A few years ago, it was acceptable for IT people to work in some level of isolation while analyzing, designing, coding and testing. However, collaboration is another fundamental principle of DevOps. Thus, today’s top performers are team players and are always approachable by their team members. They know that working as a team, they can exploit synergies and increase their chances to win. This is why non-traditional companies build workplaces that look more like playgrounds, allowing teammates to socialize and collaborate on their tasks and projects. Just like top athletes, DevOps team members are distinguished for their ability to make everyone around them work and feel better.
For DevOps to work, there needs to be a high level of confidence. Each team member needs to believe that the other team members have the right skill sets and are doing their jobs to their best. If a member has a concern about someone’s knowledge, attitude, or intentions, they should be able to bring it up in a non-threatening and professional manner.
7. Prepares for Scalability
Today applications may be used by thousands and sometimes millions of users simultaneously. As a result, when making a piece of code, you need to ensure it can handle lots of users. Also, the code needs to be tested for load and performance. Don’t leave scalability for later. It will be much easier if you take care of this from the start.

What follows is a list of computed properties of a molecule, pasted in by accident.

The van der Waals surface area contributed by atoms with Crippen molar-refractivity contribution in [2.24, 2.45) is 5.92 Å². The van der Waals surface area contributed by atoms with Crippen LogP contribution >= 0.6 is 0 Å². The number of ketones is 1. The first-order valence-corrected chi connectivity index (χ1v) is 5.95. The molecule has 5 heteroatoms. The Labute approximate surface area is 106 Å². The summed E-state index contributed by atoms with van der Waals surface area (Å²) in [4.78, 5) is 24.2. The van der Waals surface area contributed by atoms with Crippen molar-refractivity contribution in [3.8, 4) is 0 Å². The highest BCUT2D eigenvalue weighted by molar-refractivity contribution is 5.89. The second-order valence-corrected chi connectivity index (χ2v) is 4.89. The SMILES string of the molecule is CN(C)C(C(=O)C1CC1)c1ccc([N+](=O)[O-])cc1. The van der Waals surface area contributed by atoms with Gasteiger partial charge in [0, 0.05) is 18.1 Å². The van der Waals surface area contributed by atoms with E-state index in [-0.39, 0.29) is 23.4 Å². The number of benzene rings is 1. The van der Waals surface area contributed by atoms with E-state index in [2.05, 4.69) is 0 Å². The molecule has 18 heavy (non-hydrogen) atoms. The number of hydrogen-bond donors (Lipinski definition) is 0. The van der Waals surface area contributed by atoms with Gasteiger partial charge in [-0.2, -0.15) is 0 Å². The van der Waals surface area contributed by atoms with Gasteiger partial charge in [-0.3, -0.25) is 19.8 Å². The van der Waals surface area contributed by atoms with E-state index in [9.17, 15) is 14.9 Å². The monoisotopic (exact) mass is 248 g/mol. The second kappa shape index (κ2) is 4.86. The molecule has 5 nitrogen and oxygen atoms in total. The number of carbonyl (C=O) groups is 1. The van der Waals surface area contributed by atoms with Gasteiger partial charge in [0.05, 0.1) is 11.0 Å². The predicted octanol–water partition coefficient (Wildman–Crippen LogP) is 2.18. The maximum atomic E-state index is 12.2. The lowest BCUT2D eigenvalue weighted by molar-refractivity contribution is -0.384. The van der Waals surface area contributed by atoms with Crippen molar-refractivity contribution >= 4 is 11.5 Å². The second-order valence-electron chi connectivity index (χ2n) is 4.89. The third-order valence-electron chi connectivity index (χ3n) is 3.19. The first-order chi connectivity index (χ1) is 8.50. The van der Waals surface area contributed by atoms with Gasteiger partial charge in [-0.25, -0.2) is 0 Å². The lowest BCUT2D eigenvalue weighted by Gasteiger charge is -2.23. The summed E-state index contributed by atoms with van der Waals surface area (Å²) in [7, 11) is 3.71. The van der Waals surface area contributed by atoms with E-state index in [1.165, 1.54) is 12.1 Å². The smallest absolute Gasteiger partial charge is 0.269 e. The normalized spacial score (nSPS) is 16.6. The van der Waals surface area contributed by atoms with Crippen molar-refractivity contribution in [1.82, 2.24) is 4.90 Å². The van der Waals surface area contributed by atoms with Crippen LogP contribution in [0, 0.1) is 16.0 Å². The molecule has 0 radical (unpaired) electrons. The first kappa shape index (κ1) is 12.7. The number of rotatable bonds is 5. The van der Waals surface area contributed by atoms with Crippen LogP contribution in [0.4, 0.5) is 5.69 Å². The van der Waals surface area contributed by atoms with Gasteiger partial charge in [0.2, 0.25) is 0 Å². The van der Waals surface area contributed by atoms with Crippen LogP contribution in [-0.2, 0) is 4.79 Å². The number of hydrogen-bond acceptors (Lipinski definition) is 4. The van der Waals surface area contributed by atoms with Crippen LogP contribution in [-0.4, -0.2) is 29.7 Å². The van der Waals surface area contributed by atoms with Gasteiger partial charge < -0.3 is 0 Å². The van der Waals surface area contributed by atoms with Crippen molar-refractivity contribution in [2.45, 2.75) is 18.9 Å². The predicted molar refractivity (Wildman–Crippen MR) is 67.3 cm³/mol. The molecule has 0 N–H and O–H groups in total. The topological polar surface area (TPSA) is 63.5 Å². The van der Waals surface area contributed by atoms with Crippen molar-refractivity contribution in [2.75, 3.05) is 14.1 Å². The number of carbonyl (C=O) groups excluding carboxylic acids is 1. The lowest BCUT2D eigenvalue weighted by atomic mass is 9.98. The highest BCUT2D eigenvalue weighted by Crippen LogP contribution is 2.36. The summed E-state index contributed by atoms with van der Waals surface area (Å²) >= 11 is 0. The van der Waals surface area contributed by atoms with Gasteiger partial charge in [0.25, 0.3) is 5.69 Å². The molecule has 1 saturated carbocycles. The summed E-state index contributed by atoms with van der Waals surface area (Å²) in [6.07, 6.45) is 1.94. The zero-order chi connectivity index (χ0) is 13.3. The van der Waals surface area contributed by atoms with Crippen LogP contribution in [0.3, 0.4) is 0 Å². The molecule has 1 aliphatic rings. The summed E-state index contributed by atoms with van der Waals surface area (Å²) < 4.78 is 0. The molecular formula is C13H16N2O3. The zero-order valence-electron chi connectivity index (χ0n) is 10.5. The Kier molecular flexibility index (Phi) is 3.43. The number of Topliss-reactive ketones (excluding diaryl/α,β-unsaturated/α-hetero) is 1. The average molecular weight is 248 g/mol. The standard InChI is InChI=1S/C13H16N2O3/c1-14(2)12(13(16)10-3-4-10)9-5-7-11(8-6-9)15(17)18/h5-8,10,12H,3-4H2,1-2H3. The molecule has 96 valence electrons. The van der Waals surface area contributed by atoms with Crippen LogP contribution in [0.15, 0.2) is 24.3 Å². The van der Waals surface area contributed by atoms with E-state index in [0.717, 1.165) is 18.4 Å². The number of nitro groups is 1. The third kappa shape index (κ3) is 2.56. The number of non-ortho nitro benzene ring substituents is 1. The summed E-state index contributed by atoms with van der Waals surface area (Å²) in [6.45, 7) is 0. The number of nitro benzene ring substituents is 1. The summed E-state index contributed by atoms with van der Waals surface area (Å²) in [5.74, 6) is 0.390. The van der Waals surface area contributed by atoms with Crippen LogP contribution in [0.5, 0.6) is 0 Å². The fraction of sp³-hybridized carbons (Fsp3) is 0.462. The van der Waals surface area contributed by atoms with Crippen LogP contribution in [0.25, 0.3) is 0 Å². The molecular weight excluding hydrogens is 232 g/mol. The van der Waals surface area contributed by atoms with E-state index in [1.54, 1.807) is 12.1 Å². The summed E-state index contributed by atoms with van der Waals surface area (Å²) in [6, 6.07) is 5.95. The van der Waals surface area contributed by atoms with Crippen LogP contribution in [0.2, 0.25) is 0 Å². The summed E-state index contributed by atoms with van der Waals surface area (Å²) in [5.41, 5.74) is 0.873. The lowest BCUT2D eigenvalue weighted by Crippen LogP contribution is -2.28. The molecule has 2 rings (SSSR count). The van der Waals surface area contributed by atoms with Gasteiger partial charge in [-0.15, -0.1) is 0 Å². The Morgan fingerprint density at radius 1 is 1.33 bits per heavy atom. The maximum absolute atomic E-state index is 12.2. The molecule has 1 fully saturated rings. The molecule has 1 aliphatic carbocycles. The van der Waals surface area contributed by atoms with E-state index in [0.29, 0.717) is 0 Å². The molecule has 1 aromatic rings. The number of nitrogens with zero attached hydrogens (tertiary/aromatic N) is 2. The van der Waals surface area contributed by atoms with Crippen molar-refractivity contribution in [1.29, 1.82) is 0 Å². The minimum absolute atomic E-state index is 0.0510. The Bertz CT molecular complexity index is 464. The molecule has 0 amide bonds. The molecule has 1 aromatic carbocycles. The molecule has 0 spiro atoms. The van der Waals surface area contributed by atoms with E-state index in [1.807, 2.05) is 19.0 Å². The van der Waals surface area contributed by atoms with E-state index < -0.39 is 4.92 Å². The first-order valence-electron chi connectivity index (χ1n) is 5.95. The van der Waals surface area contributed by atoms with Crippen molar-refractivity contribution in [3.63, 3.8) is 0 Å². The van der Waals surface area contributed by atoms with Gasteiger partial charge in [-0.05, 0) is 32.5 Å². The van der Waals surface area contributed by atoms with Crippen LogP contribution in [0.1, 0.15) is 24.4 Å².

8. Sustain their Enthusiasm
Most people are excited to work for up to 3 or 6 months. However, top performers can maintain their energy throughout the whole project. They are fueled by an intrinsic motivation that never seems to run out. They see the value and significance of the project, and they maintain their zeal even when the customer asks for changes. They take feedback as an opportunity to create a much better product.
DevOps anticipates potential issues and initiates appropriate changes to prevent or minimize these problems. Also, they use their experience to predict other features that might be beneficial for the customer. Sometimes as they test of or use the product, they come up with ideas for more features. They communicate these ideas to the team to see if they should be added to the project in this phase of a future one.
10. Accountable and self-managed
Top performers understand the importance of their job and make every effort to complete their work on time and with the agreed standards and quality. They make sure they have a god understanding of the requirements and promptly asks questions as needed. They understand the task at hand, as well as big-picture strategies, and require little or no oversight to drive positive outcomes. They are determined to get the job done.
11. Willing to Do What is Needed
Some people feel offended when someone asks them to do something that is not in his or her job description, and they never volunteer to do something like that. However, DevOps teammates are eager to do the work regardless of their role. Also, when they pass a piece of work to the next person in the chain, they make sure there is a good understanding. A good analogy is a relay race, where you pass the baton to the next person and make sure he or she holds it successfully. You don’t just throw the baton to the next person. Moreover, you don’t just throw the stick into the air to see if, by chance, someone catches it.
I trust you will find these 11 traits very useful to increase your chances of success of the DevOps culture. What other characters have you used? Please share them in the box below.